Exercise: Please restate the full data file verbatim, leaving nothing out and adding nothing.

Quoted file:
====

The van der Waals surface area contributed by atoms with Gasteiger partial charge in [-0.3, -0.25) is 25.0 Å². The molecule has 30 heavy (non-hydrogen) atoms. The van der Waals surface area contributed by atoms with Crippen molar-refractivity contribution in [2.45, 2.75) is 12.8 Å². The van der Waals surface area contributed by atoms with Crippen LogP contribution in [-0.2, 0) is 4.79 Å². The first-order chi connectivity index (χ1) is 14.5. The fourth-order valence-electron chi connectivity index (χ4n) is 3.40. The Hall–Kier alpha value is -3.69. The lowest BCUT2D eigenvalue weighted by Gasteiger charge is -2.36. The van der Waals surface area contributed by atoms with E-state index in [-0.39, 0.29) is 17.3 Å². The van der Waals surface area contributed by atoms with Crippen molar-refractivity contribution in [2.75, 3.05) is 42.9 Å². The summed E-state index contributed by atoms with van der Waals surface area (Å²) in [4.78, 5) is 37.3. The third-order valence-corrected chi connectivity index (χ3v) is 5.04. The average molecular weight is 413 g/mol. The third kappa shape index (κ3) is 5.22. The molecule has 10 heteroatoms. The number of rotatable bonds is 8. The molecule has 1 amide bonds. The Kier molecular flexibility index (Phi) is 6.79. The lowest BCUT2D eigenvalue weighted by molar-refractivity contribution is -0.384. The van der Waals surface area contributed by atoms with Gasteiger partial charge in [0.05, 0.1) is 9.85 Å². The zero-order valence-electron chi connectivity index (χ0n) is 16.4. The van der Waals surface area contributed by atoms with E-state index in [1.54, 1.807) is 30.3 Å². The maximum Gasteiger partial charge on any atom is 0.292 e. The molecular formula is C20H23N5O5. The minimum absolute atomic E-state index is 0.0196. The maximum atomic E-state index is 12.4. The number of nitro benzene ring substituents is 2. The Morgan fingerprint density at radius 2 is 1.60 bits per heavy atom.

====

The van der Waals surface area contributed by atoms with Gasteiger partial charge in [-0.3, -0.25) is 25.0 Å². The molecule has 30 heavy (non-hydrogen) atoms. The van der Waals surface area contributed by atoms with Crippen molar-refractivity contribution in [2.45, 2.75) is 12.8 Å². The van der Waals surface area contributed by atoms with Crippen LogP contribution in [-0.2, 0) is 4.79 Å². The first-order chi connectivity index (χ1) is 14.5. The fourth-order valence-electron chi connectivity index (χ4n) is 3.40. The Hall–Kier alpha value is -3.69. The lowest BCUT2D eigenvalue weighted by Gasteiger charge is -2.36. The van der Waals surface area contributed by atoms with E-state index in [-0.39, 0.29) is 17.3 Å². The van der Waals surface area contributed by atoms with Crippen molar-refractivity contribution in [2.75, 3.05) is 42.9 Å². The summed E-state index contributed by atoms with van der Waals surface area (Å²) in [4.78, 5) is 37.3. The third-order valence-corrected chi connectivity index (χ3v) is 5.04. The average molecular weight is 413 g/mol. The third kappa shape index (κ3) is 5.22. The molecule has 10 heteroatoms. The number of rotatable bonds is 8. The molecule has 1 amide bonds. The Kier molecular flexibility index (Phi) is 6.79. The lowest BCUT2D eigenvalue weighted by molar-refractivity contribution is -0.384. The van der Waals surface area contributed by atoms with Gasteiger partial charge in [0.05, 0.1) is 9.85 Å². The zero-order valence-electron chi connectivity index (χ0n) is 16.4. The van der Waals surface area contributed by atoms with E-state index in [1.54, 1.807) is 30.3 Å². The maximum Gasteiger partial charge on any atom is 0.292 e. The molecular formula is C20H23N5O5. The minimum absolute atomic E-state index is 0.0196. The maximum atomic E-state index is 12.4. The number of nitro benzene ring substituents is 2. The Morgan fingerprint density at radius 2 is 1.60 bits per heavy atom.